During the 3-year study, more than 15,000 children under the age of 13 years were admitted to Kilifi District Hospital, a little under a quarter of whom had severe diarrhea. Nearly a third of the patients admitted with diarrhea who were tested had a GARV-specific protein in their stools (faeces); by contrast, only three in 100 children admitted without diarrhea showed any evidence of GARV infection. Two-thirds of the GARV-positive children were infants (under 1 year old). Using these figures and health surveillance data (records of births, deaths, and causes of death) collected in the area around the hospital, the researchers calculated that the annual incidence (per 100,000 children) of GARV-positive hospital admissions in the region was 1,431 for infants and 478 for children under age 5 years. Children with GARV-positive diarrhea were less likely to have other illnesses (for example, malnutrition) than those admitted with GARV-negative diarrhea, the researchers report, but were more likely to have life-threatening complications such as severe dehydration and salt imbalances in their blood. However, despite being more ill on admission, only 1 in 50 children with GARV-positive diarrhea died, compared to nearly 1 in 10 of the children with GARV-negative diarrhea; the GARV-positive children also left hospital quicker than those who were GARV-negative.
What Do These Findings Mean?
These findings indicate that severe GARV-positive diarrhea is a major cause of hospital admission among otherwise healthy young children in the Kilifi region of Kenya. By the time they are 5 years old, the researchers estimate that 1 in 50 of the children living in this region will have been admitted to hospital with severe GARV-positive diarrhea. Because rotavirus vaccines prevent virtually all severe rotavirus-associated disease (at least in developed countries where their effectiveness has been extensively tested), the researchers estimate that vaccination might prevent more than 28,000 hospitalizations annually across Kenya; however, this prediction assumes that it is valid to extrapolate from the data obtained from this one district hospital to the entire country.
Additional Information.
Please access these Web sites via the online version of this summary at
The US Centers for Disease Control and Prevention provides information about rotavirus infections, surveillance, and vaccination (in English and Spanish)
The UK National Health Service Direct health encyclopedia provides information on rotavirus infections
MedlinePlus also provides links to information on rotavirus (in English and Spanish)
The African Rotavirus Surveillance Network is working to improve knowledge about rotavirus infections in Africa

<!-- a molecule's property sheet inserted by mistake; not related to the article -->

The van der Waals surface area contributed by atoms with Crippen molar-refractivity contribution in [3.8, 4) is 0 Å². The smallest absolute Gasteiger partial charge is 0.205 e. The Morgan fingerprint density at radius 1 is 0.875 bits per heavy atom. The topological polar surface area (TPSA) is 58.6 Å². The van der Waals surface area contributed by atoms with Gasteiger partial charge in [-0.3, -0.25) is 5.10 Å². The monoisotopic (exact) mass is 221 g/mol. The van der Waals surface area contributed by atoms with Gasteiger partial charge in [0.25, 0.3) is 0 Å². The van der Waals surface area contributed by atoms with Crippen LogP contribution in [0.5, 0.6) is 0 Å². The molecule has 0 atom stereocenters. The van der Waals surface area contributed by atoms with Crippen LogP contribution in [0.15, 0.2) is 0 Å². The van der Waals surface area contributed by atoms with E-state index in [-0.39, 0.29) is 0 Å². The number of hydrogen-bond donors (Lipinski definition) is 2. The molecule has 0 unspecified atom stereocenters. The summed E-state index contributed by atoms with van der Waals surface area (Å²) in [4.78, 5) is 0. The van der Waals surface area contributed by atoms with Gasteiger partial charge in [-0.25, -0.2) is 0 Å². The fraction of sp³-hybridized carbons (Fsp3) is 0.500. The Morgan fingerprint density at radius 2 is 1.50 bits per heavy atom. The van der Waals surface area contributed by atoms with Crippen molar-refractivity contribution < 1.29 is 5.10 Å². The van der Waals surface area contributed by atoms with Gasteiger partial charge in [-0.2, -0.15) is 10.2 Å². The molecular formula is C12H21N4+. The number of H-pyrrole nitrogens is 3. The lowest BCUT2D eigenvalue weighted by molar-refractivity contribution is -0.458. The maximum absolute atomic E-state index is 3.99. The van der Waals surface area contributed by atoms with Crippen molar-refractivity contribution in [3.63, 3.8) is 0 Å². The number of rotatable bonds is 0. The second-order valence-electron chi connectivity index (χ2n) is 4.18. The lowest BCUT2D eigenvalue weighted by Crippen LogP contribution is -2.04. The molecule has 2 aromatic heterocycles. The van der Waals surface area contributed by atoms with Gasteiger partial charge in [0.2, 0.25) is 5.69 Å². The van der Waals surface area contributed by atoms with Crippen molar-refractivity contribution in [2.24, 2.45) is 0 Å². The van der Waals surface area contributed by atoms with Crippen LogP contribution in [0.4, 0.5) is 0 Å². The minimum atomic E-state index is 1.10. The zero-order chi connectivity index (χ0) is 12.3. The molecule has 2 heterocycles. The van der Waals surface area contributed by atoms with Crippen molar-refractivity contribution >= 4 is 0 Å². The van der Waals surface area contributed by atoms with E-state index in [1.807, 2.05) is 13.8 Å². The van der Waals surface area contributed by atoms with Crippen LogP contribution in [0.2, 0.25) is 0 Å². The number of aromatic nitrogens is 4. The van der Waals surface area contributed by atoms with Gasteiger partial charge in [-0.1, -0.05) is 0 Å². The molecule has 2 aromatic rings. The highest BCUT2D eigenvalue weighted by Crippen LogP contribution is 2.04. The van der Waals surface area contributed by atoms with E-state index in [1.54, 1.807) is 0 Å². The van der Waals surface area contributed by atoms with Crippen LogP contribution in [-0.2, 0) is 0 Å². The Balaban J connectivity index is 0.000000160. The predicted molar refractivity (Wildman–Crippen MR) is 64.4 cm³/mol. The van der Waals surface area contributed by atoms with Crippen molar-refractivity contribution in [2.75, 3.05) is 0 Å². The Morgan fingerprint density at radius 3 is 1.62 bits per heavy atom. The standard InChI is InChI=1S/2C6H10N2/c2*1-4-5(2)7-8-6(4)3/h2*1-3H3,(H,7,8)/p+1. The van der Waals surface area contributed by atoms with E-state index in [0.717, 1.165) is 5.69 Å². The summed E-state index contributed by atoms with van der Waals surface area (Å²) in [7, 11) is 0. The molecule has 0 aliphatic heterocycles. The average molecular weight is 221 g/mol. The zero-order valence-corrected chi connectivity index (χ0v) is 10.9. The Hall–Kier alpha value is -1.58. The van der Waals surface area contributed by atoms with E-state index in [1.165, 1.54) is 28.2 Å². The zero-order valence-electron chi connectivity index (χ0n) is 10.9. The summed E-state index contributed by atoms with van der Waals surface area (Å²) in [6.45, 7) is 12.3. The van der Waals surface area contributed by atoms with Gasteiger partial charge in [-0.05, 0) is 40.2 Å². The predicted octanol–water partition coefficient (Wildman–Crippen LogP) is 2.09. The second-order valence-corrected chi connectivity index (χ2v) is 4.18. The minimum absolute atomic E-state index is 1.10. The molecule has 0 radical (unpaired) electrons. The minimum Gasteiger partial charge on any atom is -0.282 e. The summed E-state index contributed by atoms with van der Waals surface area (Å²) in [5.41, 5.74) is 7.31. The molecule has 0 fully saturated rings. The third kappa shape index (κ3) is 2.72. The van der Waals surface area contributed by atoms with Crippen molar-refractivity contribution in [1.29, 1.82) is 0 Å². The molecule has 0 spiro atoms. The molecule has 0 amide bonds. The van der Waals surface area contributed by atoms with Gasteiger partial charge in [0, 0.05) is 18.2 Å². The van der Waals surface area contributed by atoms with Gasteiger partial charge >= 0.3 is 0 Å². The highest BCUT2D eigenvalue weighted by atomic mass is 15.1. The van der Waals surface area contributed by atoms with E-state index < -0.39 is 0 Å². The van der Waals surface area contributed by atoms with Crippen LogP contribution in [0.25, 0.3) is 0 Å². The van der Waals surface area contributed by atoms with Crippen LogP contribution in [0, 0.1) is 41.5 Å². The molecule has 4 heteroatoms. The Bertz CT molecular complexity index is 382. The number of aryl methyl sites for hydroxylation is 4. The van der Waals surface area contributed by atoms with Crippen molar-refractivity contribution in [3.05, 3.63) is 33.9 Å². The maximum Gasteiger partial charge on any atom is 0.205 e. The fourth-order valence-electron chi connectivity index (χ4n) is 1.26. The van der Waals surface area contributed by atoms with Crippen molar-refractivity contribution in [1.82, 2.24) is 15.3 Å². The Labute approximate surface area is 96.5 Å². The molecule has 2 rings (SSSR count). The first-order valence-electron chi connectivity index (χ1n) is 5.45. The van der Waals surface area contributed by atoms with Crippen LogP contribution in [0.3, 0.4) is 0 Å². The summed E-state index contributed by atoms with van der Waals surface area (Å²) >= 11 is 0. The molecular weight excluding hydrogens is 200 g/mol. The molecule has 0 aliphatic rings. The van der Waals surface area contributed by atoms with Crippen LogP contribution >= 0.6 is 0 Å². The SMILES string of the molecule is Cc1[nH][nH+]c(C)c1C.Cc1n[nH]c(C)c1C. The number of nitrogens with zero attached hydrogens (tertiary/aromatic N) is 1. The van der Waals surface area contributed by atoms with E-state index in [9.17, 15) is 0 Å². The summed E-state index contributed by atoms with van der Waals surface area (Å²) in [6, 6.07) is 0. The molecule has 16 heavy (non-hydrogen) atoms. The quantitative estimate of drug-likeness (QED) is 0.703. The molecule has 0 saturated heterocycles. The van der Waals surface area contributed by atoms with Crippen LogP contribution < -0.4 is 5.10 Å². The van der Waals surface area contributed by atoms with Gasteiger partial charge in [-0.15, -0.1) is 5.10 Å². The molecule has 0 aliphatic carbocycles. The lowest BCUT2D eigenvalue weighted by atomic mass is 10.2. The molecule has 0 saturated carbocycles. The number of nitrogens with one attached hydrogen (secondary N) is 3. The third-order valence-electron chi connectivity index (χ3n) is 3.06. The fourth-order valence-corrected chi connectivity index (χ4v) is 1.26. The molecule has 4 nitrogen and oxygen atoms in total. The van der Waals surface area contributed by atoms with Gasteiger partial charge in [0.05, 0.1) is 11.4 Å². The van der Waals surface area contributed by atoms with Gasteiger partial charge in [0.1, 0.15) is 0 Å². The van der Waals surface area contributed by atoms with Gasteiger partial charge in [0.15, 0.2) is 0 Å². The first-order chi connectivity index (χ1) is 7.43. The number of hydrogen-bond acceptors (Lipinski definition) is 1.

The Rotavirus Vaccine Program aims to reduce child illness and death from diarrhea by increasing the availability of rotavirus vaccines in developing countries (in English and Spanish)
PATH, a nonprofit international organization that aims to create sustainable, culturally relevant solutions to global health problems, also provides detailed information on rotavirus surveillance and disease burden
PMCID: PMC2488191  PMID: 18651787
8.  Molecular Epidemiology of Rotavirus Strains Circulating among Children with Gastroenteritis in Iran 
Iranian Journal of Pediatrics  2012;22(1):63-69.
This study was conducted to evaluate the prevalence of rotavirus disease and to investigate the genotypes of rotavirus strains causing acute gastroenteritis among children aged <5 years old in Marvdasht, Iran.
One hundred and forty-one children, aged 1 month to 5 years, afflicted with severe diarrhea were enrolled during January 2007 to December 2008. Their stool samples were studied with enzyme immunoassays (EIA) for group A rotaviruses. Rotavirus-positive specimens were genotyped by the Nested RT-PCR using different types of specific primers.
Out of total collected samples rotavirus infection was detected in 40 (28.37%). Of the rotavirus episodes, 72.91% occurred during the first 2 years of life (P=0.038). The highest prevalence of infection was identified in summer (52.50%) and the lowest in winter (7.50%). The most common clinical features included diarrhea (96.25%), vomiting (82.50%) and fever (45.0%). Mixed genotypes were the predominant G type (60.0%), followed by non-typeable (12.50%), G2 (12.50%), G4 (10.0%) and G1 (5.0%) genotypes. G3/G8 mixed infection is the first of these rotavirus genotypes to be reported in Iran.